Category Archives: Notes from the Field

Recruitment of Juvenile Gag Grouper in the Eastern Gulf of Mexico

By Ted Switzer

Gags (Mycteroperca microlepis) support extensive commercial and recreational fisheries in the eastern Gulf of Mexico. A 2016 stock assessment did not support earlier assessments that indicated that gags are currently overfished and continue to undergo overfishing (South East Data Assessment and Review 33 update). Considering the status of Gag in the eastern Gulf of Mexico, it is especially important to improve understanding of its juvenile recruitment processes.

Study area of polyhaline seagrass habitats sampled in estuarine systems in the panhandle (St. Andrew Bay, Apalachicola Bay), Big Bend region (St. Marks, Econfina, and Steinhatchee), and peninsula (Tampa Bay and Charlotte Harbor) of Florida, USA (Schrandt et al. 2018).

Past research has shown that juvenile Gags generally occupy structured polyhaline (18-30 practical salinity units) habitats such as seagrass beds and oyster reefs for several months before emigrating to nearshore reefs (Figure 1). The reliance of Gags on estuarine nurseries, combined with a brief period of estuarine occupancy, greatly facilitates the accurate characterization of the strength of juvenile recruitment.

A comprehensive examination of long-term (10+ years) FWC/FWRI fisheries-independent data was conducted to characterize habitat selection and recruitment of juvenile Gags. Results from Apalachicola Bay, Tampa Bay and Charlotte Harbor habitat suitability analyses indicated that juvenile Gags selected polyhaline habitats with sloping bottoms and extensive seagrass coverage. These analyses indicated that the near shore, deeper water polyhaline seagrass habitats had been under sampled (Switzer et al. 2012).

A multi-gear survey (183-m haul seine and 6.1-m trawl) was designed to supplement long-term, fisheries-independent survey data on estuarine-dependent reef-associated fishes. The supplemental survey design specifically considered juvenile Gag recruitment ecology and thus targeted the deep, polyhaline (>18 psu) seagrass habitats that are used by age-0 Gags. Potential sampling sites were limited to generally polyhaline waters that contained at least 50% bottom coverage of seagrass, had a measurable slope and were between 1.0 and 7.6 m deep.

Gag begin their life offshore in a pelagic environment where they spend their first 30-60 days. Eventually they settle out onto shallow water seagrass beds, where they spend the summer months feeding and growing. In the fall they migrate to nearshore hard-bottom habitat. As they mature, they eventually migrate to deeper water reefs and as mature adults they form spawning aggregations and spawn during the winter months. Gag are hermaphrodites. They are born as females and as they grow eventually transition to be male.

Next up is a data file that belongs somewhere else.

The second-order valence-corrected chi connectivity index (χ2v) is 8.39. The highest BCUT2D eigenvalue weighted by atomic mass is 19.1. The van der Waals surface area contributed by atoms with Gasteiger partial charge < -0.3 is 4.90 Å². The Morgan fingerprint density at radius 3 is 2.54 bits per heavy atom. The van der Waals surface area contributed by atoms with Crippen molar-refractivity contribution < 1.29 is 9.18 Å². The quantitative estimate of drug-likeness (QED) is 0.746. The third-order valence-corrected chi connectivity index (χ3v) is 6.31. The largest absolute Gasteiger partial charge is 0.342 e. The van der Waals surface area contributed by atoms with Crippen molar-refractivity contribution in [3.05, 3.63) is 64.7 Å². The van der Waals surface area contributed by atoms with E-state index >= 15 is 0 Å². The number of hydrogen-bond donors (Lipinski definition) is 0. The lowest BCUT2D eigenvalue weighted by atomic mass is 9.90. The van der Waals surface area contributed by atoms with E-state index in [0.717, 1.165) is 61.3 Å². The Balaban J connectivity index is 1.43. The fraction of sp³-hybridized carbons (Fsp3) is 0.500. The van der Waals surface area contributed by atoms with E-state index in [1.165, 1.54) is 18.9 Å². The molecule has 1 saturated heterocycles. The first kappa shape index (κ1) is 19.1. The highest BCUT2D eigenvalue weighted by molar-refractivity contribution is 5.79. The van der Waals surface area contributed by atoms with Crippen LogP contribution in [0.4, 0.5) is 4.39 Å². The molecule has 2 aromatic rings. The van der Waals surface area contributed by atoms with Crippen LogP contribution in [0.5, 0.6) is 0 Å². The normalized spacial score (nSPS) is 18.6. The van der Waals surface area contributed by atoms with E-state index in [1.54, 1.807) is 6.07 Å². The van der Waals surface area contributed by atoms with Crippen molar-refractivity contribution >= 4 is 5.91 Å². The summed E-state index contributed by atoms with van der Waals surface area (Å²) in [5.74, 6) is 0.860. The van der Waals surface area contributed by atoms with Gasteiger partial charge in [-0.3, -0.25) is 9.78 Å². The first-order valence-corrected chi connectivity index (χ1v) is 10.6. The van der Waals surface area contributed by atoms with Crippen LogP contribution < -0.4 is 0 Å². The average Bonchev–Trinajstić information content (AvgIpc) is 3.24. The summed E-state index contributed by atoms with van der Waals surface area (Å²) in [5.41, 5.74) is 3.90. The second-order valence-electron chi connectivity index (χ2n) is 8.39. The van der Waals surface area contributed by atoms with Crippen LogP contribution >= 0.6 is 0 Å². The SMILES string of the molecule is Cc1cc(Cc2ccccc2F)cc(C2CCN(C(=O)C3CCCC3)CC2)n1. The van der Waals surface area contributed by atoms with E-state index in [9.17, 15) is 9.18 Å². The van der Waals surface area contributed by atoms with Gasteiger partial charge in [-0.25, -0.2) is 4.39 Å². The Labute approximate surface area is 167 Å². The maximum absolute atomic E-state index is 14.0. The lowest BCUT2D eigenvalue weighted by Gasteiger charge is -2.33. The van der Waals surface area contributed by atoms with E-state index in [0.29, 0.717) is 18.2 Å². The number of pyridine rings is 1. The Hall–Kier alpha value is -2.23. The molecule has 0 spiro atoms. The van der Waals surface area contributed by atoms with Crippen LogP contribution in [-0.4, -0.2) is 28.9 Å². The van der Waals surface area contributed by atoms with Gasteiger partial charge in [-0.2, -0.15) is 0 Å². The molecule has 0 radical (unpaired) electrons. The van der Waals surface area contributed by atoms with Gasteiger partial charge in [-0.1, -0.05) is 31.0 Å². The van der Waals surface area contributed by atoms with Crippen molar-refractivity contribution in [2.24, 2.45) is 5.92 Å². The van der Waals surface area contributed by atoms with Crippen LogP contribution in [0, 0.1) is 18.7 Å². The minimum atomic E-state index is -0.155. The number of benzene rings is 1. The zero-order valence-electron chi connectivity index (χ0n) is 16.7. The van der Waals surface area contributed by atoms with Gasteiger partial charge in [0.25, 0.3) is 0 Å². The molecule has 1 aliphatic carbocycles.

This supplemental sampling was initiated in 2008 and polyhaline seagrass beds were sampled by bottom trawls (6.1-m otter trawl) and haul seines (183-m haul seines) in seven estuaries along Florida’s Gulf coast (Figure 2). Apalachicola Bay, Charlotte Harbor and Tampa Bay have been routinely sampled since the late 1990s; St. Andrew Bay and three estuaries in the Big Bend region between Cedar Key and Cape San Blas (St. Marks, Ecofina, and Steinhatchee), where Gag recruitment had been documented, were added for this study and have become part of the continuing survey.

Analyses of the data collected in the long-term and supplemental surveys (2008-2012) demonstrated the effectiveness of this sampling approach. The size ranges of Gags collected in both studies were similar, but age-0 individuals were captured more frequently and the catch-per-unit-effort (CPUE) was significantly higher in the supplemental surveys (Switzer et al 2015). These analyses will not only enhance our understanding of recruitment processes for juvenile Gags in the eastern Gulf but will also provide valuable insight into observed patterns of habitat use and the relative importance of various habitat types. Nevertheless, additional information on habitat availability, combined with a better understanding of the estuarine systems’ relative contributions to nearshore Gag populations, will be required to maximize the utility of these data in predicting fisheries productivity.

Strong Gag year-classes have been documented as persisting as the fish grow and enter the fishery. Accordingly, accurate estimation and prediction of juvenile recruitment is critical to the effective assessment and management of at-risk fisheries. Variability of estuarine nekton assemblages is valuable as an indicator of environmental quality.  Therefore, the patterns discerned from the supplemental sampling have important implications for fisheries managers.